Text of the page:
I have, however, a less sordid interest in the matter. It seems to me that production of detective stories on so large a scale, and by writers whose immediate reward is small and whose need of critical praise is almost nil, would not be possible at all if the job took any talent. In that sense the raised eyebrow of the critic and the shoddy merchandizing of the publisher are perfectly logical. The average detective story is probably no worse than the average novel, but you never see the average novel. It doesn’t get published. The average—or only slightly above average—detective story does. Not only is it published but it is sold in small quantities to rental libraries, and it is read. There are even a few optimists who buy it at the full retail price of two dollars, because it looks so fresh and new, and there is a picture of a corpse on the cover. And the strange thing is that this average, more than middling dull, pooped-out piece of utterly unreal and mechanical fiction is not terribly different from what are called the masterpieces of the art. It drags on a little more slowly, the dialogue is a little grayer, the cardboard out of which the characters are cut is a shade thinner, and the cheating is a little more obvious; but it is the same kind of book. Whereas the good novel is not at all the same kind of book as the bad novel. It is about entirely different things. But the good detective story and the bad detective story are about exactly the same things, and they are about them in very much the same way. There are reasons for this too, and reasons for the reasons; there always are.

I suppose the principal dilemma of the traditional or classic or straight-deductive or logic—and—deduction novel of detection is that for any approach to perfection it demands a combination of qualities not found in the same mind. The cool-headed constructionist does not also come across with lively characters, sharp dialogue, a sense of pace and an acute use of observed detail. The grim logician has as much atmosphere as a drawing-board. The scientific sleuth has a nice new shiny laboratory, but I’m sorry I can’t remember the face. The fellow who can write you a vivid and colorful prose simply won’t be bothered with the coolie labor of breaking down unbreakable alibis. The master of rare knowledge is living psychologically in the age of the hoop skirt. If you know all you should know about ceramics and Egyptian needlework, you don’t know anything at all about the police. If you know that platinum won’t melt under about 2800 degrees F. by itself, but will melt at the glance of a pair of deep blue eyes when put close to a bar of lead, then you don’t know how men make love in the twentieth century. And if you know enough about the elegant flânerie of the pre-war French Riviera to lay your story in that locale, you don’t know that a couple of capsules of barbital small enough to be swallowed will not only not kill a man—they will not even put him to sleep, if he fights against them.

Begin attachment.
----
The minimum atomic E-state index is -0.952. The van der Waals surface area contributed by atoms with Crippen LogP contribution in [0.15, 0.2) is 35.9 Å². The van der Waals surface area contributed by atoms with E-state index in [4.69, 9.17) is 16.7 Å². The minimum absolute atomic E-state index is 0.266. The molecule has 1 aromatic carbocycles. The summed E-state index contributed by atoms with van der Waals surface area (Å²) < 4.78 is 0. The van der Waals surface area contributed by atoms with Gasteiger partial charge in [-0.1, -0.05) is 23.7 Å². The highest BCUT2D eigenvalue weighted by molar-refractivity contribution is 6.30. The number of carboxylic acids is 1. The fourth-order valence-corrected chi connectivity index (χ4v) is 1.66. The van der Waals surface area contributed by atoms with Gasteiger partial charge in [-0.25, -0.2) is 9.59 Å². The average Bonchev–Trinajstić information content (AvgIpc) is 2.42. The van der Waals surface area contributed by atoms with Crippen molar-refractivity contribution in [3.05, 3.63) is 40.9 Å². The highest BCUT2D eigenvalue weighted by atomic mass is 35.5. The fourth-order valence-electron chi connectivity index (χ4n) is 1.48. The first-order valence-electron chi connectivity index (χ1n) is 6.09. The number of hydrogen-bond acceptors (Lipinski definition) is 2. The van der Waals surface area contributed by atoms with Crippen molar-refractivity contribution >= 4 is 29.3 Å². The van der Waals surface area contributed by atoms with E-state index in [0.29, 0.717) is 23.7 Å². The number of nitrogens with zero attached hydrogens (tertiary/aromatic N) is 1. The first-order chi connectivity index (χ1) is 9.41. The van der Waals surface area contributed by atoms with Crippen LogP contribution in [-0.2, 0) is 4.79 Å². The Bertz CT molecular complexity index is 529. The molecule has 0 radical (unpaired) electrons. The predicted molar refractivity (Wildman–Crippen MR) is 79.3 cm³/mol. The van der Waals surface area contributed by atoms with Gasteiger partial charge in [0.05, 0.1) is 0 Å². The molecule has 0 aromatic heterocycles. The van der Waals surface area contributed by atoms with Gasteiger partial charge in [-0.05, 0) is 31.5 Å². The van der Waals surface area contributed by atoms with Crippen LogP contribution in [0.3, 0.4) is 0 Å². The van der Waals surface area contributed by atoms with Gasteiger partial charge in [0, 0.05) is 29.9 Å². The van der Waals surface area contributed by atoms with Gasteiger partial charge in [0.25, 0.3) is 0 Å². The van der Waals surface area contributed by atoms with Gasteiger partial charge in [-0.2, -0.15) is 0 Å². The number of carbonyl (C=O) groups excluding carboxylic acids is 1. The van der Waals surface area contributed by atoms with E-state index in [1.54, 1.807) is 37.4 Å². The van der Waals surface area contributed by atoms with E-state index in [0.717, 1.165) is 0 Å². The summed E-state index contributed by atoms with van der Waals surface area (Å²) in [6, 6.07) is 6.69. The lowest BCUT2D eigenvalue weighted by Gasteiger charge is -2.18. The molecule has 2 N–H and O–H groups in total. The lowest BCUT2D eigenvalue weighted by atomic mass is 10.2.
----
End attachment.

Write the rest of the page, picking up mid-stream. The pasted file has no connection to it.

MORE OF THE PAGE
Every detective story writer makes mistakes, and none will ever know as much as he should. Conan Doyle made mistakes which completely invalidated some of his stories, but he was a pioneer, and Sherlock Holmes after all is mostly an attitude and a few dozen lines of unforgettable dialogue. It is the ladies and gentlemen of what Mr. Howard Haycraft (in his book Murder for Pleasure) calls the Golden Age of detective fiction that really get me down. This age is not remote. For Mr. Haycraft’s purpose it starts after the first World War and lasts up to about 1930. For all practical purposes it is still here. Two-thirds or three-quarters of all the detective stories published still adhere to the formula the giants of this era created, perfected, polished and sold to the world as problems in logic and deduction. These are stern words, but be not alarmed. They are only words. Let us glance at one of the glories of the literature, an acknowledged masterpiece of the art of fooling the reader without cheating him. It is called The Red House Mystery, was written by A. A. Milne, and has been named by Alexander Woollcott (rather a fast man with a superlative) "one of the three best mystery stories of all time." Words of that size are not spoken lightly. The book was published in 1922, but is quite timeless, and might as easily have been published in July 1939, or, with a few slight changes, last week. It ran thirteen editions and seems to have been in print, in the original format, for about sixteen years. That happens to few books of any kind. It is an agreeable book, light, amusing in the Punch style, written with a deceptive smoothness that is not as easy as it looks.